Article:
Subject: Re: My favorite: How about "Door Into Summer"?
Date: Fri, 20 August 1999 04:52 PM EDT
I guess I have to read the book?
Michael Welborn, Capt, USAF
U of O class of 91, Go Ducks
Tian Harter <firstname.lastname@example.orgCheese> wrote in message
> John S. wrote about Door Into Summer by R. A. Heinlein:
> >And it's one of the better illustrations of the "closed-loop" concept of
> >how time travel would work. No inconsistencies possible, but that doesn't
> >preclude closed loops, any more than they are precluded in your hi-fi
> I must agree with you there. I like the interpretation of what is possible
> in that book so much that I loaned my copy of it to a coworker while
> I was at AOL and asked her to read it. I was glad to hear she liked it. Her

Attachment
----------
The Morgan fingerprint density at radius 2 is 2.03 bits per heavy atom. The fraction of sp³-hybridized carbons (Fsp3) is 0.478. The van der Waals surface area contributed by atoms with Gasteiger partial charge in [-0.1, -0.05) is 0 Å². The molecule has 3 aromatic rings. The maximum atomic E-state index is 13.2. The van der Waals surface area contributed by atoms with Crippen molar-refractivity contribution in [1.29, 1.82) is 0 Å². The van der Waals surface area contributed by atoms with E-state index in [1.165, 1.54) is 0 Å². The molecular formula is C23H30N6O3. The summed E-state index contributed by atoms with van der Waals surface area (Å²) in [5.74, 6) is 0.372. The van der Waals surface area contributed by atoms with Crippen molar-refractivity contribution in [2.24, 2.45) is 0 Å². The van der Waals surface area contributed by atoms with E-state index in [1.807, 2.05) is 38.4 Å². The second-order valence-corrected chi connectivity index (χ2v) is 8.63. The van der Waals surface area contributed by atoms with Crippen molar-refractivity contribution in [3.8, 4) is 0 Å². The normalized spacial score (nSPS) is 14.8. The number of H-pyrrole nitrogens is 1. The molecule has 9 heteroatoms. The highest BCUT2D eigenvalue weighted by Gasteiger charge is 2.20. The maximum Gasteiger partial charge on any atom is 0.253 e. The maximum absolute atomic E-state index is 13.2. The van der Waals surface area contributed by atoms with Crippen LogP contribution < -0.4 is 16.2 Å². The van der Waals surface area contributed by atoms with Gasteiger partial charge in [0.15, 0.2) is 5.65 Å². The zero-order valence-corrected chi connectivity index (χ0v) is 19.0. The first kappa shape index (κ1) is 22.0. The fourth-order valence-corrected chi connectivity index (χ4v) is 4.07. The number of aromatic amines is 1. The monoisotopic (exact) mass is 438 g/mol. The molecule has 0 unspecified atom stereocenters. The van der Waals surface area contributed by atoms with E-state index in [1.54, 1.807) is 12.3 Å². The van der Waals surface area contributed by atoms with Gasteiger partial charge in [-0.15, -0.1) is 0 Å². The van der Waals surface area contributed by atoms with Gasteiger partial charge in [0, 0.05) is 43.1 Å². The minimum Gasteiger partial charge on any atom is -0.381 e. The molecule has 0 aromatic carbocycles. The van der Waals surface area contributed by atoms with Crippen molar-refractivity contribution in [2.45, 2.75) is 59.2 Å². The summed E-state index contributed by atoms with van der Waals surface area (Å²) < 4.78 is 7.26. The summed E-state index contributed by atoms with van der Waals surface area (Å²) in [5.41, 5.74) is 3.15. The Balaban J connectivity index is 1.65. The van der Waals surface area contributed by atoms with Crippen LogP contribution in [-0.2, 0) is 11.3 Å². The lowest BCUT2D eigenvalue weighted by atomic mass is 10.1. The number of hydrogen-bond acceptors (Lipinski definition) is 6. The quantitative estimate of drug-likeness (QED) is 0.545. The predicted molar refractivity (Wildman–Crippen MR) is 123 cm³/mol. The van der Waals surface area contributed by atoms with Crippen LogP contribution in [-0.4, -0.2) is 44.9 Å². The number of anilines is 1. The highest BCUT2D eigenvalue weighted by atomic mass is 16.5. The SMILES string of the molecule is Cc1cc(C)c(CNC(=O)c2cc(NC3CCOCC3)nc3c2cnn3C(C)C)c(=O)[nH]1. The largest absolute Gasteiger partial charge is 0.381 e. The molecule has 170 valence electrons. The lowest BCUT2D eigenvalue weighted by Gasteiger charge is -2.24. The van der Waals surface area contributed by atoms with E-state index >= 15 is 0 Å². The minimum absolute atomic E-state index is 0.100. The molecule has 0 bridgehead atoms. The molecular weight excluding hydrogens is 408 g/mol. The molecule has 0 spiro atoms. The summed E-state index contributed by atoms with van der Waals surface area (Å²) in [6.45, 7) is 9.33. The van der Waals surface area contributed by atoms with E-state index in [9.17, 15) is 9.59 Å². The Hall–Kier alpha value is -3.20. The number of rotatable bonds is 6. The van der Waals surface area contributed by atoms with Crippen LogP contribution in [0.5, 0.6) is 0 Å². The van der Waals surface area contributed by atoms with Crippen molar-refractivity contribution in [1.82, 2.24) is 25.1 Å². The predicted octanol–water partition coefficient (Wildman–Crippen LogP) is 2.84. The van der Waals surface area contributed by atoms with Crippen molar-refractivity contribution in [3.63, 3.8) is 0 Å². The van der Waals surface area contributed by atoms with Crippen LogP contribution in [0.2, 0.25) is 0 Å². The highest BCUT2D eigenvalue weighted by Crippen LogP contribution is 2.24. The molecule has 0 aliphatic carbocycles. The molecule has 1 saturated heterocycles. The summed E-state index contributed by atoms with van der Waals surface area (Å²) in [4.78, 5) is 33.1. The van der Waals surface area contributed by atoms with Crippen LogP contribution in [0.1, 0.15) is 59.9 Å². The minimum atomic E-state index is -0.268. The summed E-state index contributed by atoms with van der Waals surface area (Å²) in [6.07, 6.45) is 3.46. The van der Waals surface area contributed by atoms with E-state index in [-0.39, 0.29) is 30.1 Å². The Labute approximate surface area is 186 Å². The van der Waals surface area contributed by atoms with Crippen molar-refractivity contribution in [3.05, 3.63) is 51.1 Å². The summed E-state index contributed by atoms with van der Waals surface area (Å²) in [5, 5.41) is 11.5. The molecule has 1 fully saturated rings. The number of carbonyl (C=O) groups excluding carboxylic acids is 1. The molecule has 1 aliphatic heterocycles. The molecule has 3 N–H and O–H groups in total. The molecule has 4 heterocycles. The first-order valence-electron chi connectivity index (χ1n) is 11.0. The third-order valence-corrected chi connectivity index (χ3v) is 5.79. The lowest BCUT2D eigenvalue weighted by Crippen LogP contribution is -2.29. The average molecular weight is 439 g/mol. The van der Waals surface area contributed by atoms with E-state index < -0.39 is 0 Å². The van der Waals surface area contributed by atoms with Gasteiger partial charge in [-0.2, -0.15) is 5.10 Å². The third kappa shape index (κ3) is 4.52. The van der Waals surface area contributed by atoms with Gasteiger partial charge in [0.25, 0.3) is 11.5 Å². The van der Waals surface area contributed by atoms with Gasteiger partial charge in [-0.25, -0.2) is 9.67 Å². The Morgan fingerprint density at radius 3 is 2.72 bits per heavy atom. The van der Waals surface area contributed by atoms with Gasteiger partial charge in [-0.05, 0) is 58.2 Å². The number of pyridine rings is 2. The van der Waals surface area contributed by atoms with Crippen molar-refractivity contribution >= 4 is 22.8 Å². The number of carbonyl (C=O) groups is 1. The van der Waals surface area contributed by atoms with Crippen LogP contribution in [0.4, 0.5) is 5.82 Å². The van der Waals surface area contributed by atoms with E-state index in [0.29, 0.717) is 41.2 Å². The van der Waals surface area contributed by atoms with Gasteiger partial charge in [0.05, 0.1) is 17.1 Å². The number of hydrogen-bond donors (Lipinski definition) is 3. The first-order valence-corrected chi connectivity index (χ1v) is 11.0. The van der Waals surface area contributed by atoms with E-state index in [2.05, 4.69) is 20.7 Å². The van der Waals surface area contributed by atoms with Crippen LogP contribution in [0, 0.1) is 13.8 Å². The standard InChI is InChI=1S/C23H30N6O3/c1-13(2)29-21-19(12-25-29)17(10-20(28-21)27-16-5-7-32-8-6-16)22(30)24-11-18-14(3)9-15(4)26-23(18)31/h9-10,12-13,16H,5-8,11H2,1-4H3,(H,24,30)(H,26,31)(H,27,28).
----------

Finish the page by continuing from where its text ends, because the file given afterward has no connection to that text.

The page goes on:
> understanding of reality was one of my best "anchor points" while I was
> I've thought a lot about that concept of reality. I finally realized that
> the problem with old versions of religion is that they don't properly
> account for such concepts as "inter generational equity." They assume
> "as it was in the beginning, is now and ever shall be," without paying
> attention to the fact that what we do changes what our children get.
> How do you give fair opportunity to those who come after? My answer
> is to ask only reasonable things of us. For example, on 2/25/1999, the
> woman mentioned above and I drove from one end of Innovation
> Drive in Irvine, CA to the other and back in her green Miata, which at
> the time had 1740 miles on it. At the time we had just seen Waking
> Ned Divine, a reasonable "synchronizing event."
> Another time I went to a Boycott Shell organizing meeting in the
> oldest continuously occupied church in Orange County, CA. After
> the core of the meeting a "Mackerel Eater" found a copy of Door Into
> Summer in a box of old books and decided to take it home with him.
> I was glad to give him a testimonial on how good it was.
> Tian Harter
> Caution: Be careful what you ask for, you might get it.